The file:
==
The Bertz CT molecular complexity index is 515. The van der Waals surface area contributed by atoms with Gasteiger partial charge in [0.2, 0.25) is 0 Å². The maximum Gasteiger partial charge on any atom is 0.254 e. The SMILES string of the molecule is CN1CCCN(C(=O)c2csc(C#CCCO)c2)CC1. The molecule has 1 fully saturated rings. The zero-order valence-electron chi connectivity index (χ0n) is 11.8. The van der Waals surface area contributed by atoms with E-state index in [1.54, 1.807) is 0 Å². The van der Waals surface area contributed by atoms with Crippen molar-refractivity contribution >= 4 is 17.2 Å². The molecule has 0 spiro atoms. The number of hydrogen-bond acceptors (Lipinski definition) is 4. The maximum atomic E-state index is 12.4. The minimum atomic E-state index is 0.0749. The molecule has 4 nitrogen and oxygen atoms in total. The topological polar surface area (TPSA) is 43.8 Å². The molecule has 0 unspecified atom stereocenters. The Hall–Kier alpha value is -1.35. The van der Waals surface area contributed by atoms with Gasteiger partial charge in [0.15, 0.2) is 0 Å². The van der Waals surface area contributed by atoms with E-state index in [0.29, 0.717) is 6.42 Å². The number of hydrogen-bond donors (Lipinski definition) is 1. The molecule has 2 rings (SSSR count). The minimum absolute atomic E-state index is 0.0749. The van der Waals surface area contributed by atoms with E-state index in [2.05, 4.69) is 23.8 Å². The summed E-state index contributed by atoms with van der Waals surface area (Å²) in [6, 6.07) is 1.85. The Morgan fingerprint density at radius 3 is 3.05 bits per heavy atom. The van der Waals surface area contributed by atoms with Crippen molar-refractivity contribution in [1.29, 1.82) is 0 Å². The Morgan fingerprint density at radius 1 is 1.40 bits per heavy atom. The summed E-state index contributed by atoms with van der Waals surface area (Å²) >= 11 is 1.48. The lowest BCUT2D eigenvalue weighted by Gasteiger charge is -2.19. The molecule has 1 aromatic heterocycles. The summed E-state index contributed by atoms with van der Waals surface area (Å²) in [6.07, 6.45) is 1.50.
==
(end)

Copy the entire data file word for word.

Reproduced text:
The Bertz CT molecular complexity index is 515. The van der Waals surface area contributed by atoms with Gasteiger partial charge in [0.2, 0.25) is 0 Å². The maximum Gasteiger partial charge on any atom is 0.254 e. The SMILES string of the molecule is CN1CCCN(C(=O)c2csc(C#CCCO)c2)CC1. The molecule has 1 fully saturated rings. The zero-order valence-electron chi connectivity index (χ0n) is 11.8. The van der Waals surface area contributed by atoms with E-state index in [1.54, 1.807) is 0 Å². The van der Waals surface area contributed by atoms with Crippen molar-refractivity contribution >= 4 is 17.2 Å². The molecule has 0 spiro atoms. The number of hydrogen-bond acceptors (Lipinski definition) is 4. The maximum atomic E-state index is 12.4. The minimum atomic E-state index is 0.0749. The molecule has 4 nitrogen and oxygen atoms in total. The topological polar surface area (TPSA) is 43.8 Å². The molecule has 0 unspecified atom stereocenters. The Hall–Kier alpha value is -1.35. The van der Waals surface area contributed by atoms with Gasteiger partial charge in [0.15, 0.2) is 0 Å². The van der Waals surface area contributed by atoms with E-state index in [0.29, 0.717) is 6.42 Å². The number of hydrogen-bond donors (Lipinski definition) is 1. The molecule has 2 rings (SSSR count). The minimum absolute atomic E-state index is 0.0749. The van der Waals surface area contributed by atoms with E-state index in [2.05, 4.69) is 23.8 Å². The summed E-state index contributed by atoms with van der Waals surface area (Å²) in [6, 6.07) is 1.85. The Morgan fingerprint density at radius 3 is 3.05 bits per heavy atom. The van der Waals surface area contributed by atoms with Crippen molar-refractivity contribution in [1.29, 1.82) is 0 Å². The Morgan fingerprint density at radius 1 is 1.40 bits per heavy atom. The summed E-state index contributed by atoms with van der Waals surface area (Å²) >= 11 is 1.48. The lowest BCUT2D eigenvalue weighted by Gasteiger charge is -2.19. The molecule has 1 aromatic heterocycles. The summed E-state index contributed by atoms with van der Waals surface area (Å²) in [6.07, 6.45) is 1.50.